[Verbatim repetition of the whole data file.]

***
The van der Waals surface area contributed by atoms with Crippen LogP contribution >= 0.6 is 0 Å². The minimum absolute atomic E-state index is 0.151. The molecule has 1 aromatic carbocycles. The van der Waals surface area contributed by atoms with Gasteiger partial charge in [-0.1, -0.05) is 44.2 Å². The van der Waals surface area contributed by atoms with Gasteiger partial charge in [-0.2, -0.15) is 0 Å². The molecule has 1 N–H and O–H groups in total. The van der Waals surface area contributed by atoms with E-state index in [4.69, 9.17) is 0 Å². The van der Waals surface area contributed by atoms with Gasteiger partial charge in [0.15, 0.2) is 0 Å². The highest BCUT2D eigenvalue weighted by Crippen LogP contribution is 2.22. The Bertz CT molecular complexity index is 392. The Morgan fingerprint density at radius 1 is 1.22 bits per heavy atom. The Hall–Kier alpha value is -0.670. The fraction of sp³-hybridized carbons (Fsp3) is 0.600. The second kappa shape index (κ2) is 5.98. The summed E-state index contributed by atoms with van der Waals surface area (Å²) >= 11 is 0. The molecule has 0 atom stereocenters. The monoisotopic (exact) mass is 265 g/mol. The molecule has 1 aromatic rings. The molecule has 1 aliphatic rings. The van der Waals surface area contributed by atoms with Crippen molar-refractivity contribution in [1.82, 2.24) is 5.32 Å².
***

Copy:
The van der Waals surface area contributed by atoms with Crippen LogP contribution >= 0.6 is 0 Å². The minimum absolute atomic E-state index is 0.151. The molecule has 1 aromatic carbocycles. The van der Waals surface area contributed by atoms with Gasteiger partial charge in [-0.1, -0.05) is 44.2 Å². The van der Waals surface area contributed by atoms with Gasteiger partial charge in [-0.2, -0.15) is 0 Å². The molecule has 1 N–H and O–H groups in total. The van der Waals surface area contributed by atoms with E-state index in [4.69, 9.17) is 0 Å². The van der Waals surface area contributed by atoms with Gasteiger partial charge in [0.15, 0.2) is 0 Å². The highest BCUT2D eigenvalue weighted by Crippen LogP contribution is 2.22. The Bertz CT molecular complexity index is 392. The Morgan fingerprint density at radius 1 is 1.22 bits per heavy atom. The Hall–Kier alpha value is -0.670. The fraction of sp³-hybridized carbons (Fsp3) is 0.600. The second kappa shape index (κ2) is 5.98. The summed E-state index contributed by atoms with van der Waals surface area (Å²) >= 11 is 0. The molecule has 0 atom stereocenters. The monoisotopic (exact) mass is 265 g/mol. The molecule has 1 aromatic rings. The molecule has 1 aliphatic rings. The van der Waals surface area contributed by atoms with Crippen molar-refractivity contribution in [1.82, 2.24) is 5.32 Å².